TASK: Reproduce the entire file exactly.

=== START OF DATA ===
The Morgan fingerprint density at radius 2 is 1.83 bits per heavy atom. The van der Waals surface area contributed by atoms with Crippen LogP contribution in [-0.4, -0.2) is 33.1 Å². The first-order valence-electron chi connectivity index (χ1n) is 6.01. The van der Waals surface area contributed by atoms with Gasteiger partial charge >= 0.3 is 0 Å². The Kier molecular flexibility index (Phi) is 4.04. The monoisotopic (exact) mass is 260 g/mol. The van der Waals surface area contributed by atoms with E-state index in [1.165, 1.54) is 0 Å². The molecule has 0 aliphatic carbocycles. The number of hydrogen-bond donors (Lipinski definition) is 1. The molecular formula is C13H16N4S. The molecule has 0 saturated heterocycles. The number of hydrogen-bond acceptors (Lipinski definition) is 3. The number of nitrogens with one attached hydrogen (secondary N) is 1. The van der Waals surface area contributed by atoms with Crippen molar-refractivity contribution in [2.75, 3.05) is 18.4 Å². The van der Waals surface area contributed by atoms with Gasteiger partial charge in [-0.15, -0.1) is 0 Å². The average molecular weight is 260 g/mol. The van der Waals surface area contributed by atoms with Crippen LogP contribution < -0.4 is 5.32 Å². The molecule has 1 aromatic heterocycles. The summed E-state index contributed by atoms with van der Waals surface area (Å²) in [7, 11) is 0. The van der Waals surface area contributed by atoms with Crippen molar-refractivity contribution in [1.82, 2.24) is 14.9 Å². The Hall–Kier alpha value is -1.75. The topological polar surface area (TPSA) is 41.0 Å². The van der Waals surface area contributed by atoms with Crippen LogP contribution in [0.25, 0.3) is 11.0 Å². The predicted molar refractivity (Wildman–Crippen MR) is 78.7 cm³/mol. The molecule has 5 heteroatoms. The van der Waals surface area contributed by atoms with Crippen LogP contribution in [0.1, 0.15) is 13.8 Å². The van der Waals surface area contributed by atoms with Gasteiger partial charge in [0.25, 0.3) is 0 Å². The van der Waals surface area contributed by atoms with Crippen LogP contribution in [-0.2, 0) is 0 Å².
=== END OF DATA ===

The Morgan fingerprint density at radius 2 is 1.83 bits per heavy atom. The van der Waals surface area contributed by atoms with Crippen LogP contribution in [-0.4, -0.2) is 33.1 Å². The first-order valence-electron chi connectivity index (χ1n) is 6.01. The van der Waals surface area contributed by atoms with Gasteiger partial charge >= 0.3 is 0 Å². The Kier molecular flexibility index (Phi) is 4.04. The monoisotopic (exact) mass is 260 g/mol. The van der Waals surface area contributed by atoms with E-state index in [1.165, 1.54) is 0 Å². The molecule has 0 aliphatic carbocycles. The number of hydrogen-bond donors (Lipinski definition) is 1. The molecular formula is C13H16N4S. The molecule has 0 saturated heterocycles. The number of hydrogen-bond acceptors (Lipinski definition) is 3. The number of nitrogens with one attached hydrogen (secondary N) is 1. The van der Waals surface area contributed by atoms with Crippen molar-refractivity contribution in [2.75, 3.05) is 18.4 Å². The van der Waals surface area contributed by atoms with Gasteiger partial charge in [-0.15, -0.1) is 0 Å². The average molecular weight is 260 g/mol. The van der Waals surface area contributed by atoms with Crippen LogP contribution < -0.4 is 5.32 Å². The molecule has 1 aromatic heterocycles. The summed E-state index contributed by atoms with van der Waals surface area (Å²) in [7, 11) is 0. The van der Waals surface area contributed by atoms with Crippen molar-refractivity contribution in [1.82, 2.24) is 14.9 Å². The Hall–Kier alpha value is -1.75. The topological polar surface area (TPSA) is 41.0 Å². The van der Waals surface area contributed by atoms with Crippen LogP contribution in [0.25, 0.3) is 11.0 Å². The predicted molar refractivity (Wildman–Crippen MR) is 78.7 cm³/mol. The molecule has 5 heteroatoms. The van der Waals surface area contributed by atoms with Crippen LogP contribution in [0.1, 0.15) is 13.8 Å². The van der Waals surface area contributed by atoms with Gasteiger partial charge in [0.25, 0.3) is 0 Å². The van der Waals surface area contributed by atoms with Crippen LogP contribution in [-0.2, 0) is 0 Å².